Today, Colwood Mayor Carol Hamilton sent a letter to Premier John Horgan, Minister of Transportation Claire Trevena, BC Transit and local area mayors requesting a meeting to move forward on solutions to traffic congestion in the Capital Region.

It is widely acknowledged that the most significant transportation issue the Capital Region currently faces is congestion on the Trans-Canada Highway during rush hours. 

See also: Colwood and View Royal working with BC Transit on Rapid Transit Plan for Island Highway

The letter comes on the heels of the recent renewed push for a CRD Transportation Service. "Let's take a common sense, proactive and collaborative approach to addressing our region's most pressing transportation issue, before adding another unnecessary layer of governance," said Hamilton. 

The Mayor's letter asks for a joint meeting to put into action the construction of express transit lanes on the Trans-Canada Highway and supporting municipal arterial roads. 

"As leaders, we must take action to meaningfully address the congestion concerns in our region, and make transit a more reliable and attractive option for commuters," she said. 

The CRD Regional Transportation Plan (2014) identifies as a priority "rapid transit between the West Shore and Downtown Victoria in order to build ridership." Lanes dedicated for transit and HOV now would lay the foundation for future light rail transit, should the region's density grow to the point that it becomes feasible.

The Mayor received prompt responses from the Premier's scheduling branch, BC Transit and several of the nine West Shore and Core Area mayors addressed in the letter who are interested in participating. Watch for more to come.

Future transportation aspirations

There are three regional transportation ideas that come up frequently each time the issue is raised: Light Rail Transit, the E&N Rail Corridor and a West Shore Ferry. 

  • Light Rail Transit: The table below lists population densities required to support levels of transit service. "Exhibit 4.11 presents suggested density ranges for various levels of transit service based on a compilation of several studies. While these are not minimum requirements to provide the suggested level of service, they are density ranges that would minimize the cost of operating transit service while maximizing ridership potential. At present, with the exception of Downtown Victoria, most areas of the CRD would fall well below 80 persons+jobs per hectare (Exhibit 4.12)."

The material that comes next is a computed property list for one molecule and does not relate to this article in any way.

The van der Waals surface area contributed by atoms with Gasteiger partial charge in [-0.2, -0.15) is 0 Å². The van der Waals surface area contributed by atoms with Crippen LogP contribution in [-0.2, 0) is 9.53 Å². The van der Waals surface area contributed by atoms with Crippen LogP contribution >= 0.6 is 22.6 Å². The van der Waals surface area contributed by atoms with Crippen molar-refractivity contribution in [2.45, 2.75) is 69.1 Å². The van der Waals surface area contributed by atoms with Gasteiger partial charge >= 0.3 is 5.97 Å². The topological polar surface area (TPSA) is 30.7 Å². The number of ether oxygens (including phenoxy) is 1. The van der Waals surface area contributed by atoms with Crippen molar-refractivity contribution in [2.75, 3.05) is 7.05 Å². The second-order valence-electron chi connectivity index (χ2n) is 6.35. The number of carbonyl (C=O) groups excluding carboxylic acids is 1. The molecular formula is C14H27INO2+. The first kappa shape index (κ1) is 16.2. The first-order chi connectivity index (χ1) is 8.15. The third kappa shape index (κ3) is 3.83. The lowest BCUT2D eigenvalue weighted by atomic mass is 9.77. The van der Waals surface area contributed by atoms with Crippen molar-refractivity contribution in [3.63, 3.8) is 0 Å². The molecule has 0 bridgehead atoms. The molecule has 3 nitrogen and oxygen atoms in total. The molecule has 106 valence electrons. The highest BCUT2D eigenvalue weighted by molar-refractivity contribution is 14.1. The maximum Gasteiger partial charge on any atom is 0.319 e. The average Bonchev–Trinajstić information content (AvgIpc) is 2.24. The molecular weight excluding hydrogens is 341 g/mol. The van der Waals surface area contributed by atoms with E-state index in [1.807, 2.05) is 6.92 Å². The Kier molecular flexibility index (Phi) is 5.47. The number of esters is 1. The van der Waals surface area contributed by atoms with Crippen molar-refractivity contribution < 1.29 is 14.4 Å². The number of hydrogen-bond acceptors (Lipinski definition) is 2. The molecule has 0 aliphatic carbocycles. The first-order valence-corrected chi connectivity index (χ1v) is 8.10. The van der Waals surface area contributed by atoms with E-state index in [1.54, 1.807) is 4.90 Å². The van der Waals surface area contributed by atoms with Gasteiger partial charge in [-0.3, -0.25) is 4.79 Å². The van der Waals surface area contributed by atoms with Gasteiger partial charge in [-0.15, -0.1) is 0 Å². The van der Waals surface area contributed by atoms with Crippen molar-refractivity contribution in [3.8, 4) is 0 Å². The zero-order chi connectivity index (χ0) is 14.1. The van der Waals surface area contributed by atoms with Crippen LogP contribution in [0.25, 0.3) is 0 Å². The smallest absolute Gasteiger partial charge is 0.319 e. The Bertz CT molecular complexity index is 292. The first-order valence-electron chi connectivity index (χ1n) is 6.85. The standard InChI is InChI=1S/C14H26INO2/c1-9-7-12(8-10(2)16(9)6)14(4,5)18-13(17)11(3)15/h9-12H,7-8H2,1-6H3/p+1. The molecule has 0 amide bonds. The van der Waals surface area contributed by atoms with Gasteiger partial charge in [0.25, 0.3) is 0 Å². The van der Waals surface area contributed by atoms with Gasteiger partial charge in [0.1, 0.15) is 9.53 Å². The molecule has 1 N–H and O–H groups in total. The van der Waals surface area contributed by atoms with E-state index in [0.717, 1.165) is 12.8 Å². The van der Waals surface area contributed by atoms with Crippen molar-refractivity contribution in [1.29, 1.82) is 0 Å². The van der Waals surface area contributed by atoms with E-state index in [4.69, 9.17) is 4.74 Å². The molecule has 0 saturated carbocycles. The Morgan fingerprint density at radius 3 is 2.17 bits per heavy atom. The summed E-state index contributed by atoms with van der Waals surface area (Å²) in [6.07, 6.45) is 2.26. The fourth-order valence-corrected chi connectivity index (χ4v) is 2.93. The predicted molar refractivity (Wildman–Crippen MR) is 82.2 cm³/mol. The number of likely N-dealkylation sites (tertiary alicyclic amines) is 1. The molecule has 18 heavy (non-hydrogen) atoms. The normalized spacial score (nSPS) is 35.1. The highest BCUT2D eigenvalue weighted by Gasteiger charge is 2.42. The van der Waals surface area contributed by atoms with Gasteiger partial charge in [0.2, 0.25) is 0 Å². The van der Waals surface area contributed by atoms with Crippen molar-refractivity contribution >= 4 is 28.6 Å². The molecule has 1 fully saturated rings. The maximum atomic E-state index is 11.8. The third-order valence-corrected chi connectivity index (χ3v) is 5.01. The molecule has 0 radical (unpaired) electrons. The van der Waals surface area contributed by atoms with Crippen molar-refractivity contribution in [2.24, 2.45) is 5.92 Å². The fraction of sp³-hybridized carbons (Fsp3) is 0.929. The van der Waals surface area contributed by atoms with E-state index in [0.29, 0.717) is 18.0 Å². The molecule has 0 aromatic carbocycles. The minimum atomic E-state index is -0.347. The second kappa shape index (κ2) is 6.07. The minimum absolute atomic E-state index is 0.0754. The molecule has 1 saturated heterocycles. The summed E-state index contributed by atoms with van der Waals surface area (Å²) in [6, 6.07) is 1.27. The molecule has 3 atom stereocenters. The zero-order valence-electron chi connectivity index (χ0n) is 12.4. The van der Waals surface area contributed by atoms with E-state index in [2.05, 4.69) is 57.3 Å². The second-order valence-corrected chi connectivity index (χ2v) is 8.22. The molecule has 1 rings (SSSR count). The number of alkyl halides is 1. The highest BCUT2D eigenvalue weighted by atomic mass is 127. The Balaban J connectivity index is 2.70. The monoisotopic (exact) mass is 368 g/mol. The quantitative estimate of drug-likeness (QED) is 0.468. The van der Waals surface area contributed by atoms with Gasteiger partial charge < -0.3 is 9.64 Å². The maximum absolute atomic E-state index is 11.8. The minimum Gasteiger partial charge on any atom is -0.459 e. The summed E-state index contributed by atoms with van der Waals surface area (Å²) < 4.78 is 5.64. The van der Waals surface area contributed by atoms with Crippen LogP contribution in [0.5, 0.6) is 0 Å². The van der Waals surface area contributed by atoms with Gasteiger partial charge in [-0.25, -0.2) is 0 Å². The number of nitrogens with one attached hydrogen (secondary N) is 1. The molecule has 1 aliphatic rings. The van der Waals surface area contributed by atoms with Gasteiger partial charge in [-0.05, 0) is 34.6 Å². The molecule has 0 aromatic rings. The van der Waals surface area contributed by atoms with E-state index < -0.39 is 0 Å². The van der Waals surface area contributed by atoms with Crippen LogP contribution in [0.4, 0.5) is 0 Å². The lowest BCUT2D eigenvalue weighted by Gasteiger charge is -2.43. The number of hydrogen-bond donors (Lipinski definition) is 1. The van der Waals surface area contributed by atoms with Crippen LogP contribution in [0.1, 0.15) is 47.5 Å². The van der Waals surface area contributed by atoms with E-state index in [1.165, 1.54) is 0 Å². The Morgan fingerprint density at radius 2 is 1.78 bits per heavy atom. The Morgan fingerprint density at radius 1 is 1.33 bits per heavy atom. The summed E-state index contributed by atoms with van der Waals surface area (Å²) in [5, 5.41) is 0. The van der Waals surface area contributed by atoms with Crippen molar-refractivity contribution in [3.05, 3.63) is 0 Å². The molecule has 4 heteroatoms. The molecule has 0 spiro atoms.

• E&N Rail: This BC Ministry of Transportation and Infrastructure Evaluation of the E & N Railway Corridor: Commuter Rail (2010) came to the following conclusions:

    "An initial set of concepts for commuter rail service suggests that significant investments could be required in repairs to the current corridor, new trains, additional tracks and signals, stations, and a maintenance/storage facility. For the system from Westhills to Victoria, these costs could range from $69 to $165 million, including $22 to $32 million for the trains and $47 to $133 million for the facilities within the corridor.

    Due to the size of the travel market from the West Shore communities into Victoria, the estimated ridership for this type of service may not justify a commuter rail service as defined by the initial operating parameters. The greatest impediments to higher ridership within the existing market include the slower running speeds of the train and competition from existing transit services along the same general route.

    The possibility of operating service through this area as part of an expanded intercity service is discussed elsewhere, in the Passenger Analysis Report, and the Foundation Summary Report. By starting the service off with a more modest investment in vehicles and accepting slower speeds until tracks can be upgraded, a lower cost, lower ridership option would result, but one that might become feasible sooner than a full-fledged urban commuter rail service.

    If BC Transit were to implement a commuter rail option from Langford to Victoria, the appropriate service plan, cost and ridership would also depend on integration with other transit services and land use policies around the train station sites. Higher densities of development and a larger commuting population base headed into Esquimalt and Victoria (or in future reverse commuting) would be more supportive of a commuter rail concept than the current situation."
     

  • West Shore Ferry: The idea of a West Shore Ferry from Royal Bay has also been explored. This newspaper article presents some interesting points about challenges with cost, ridership and significant downtime due to stormy seas.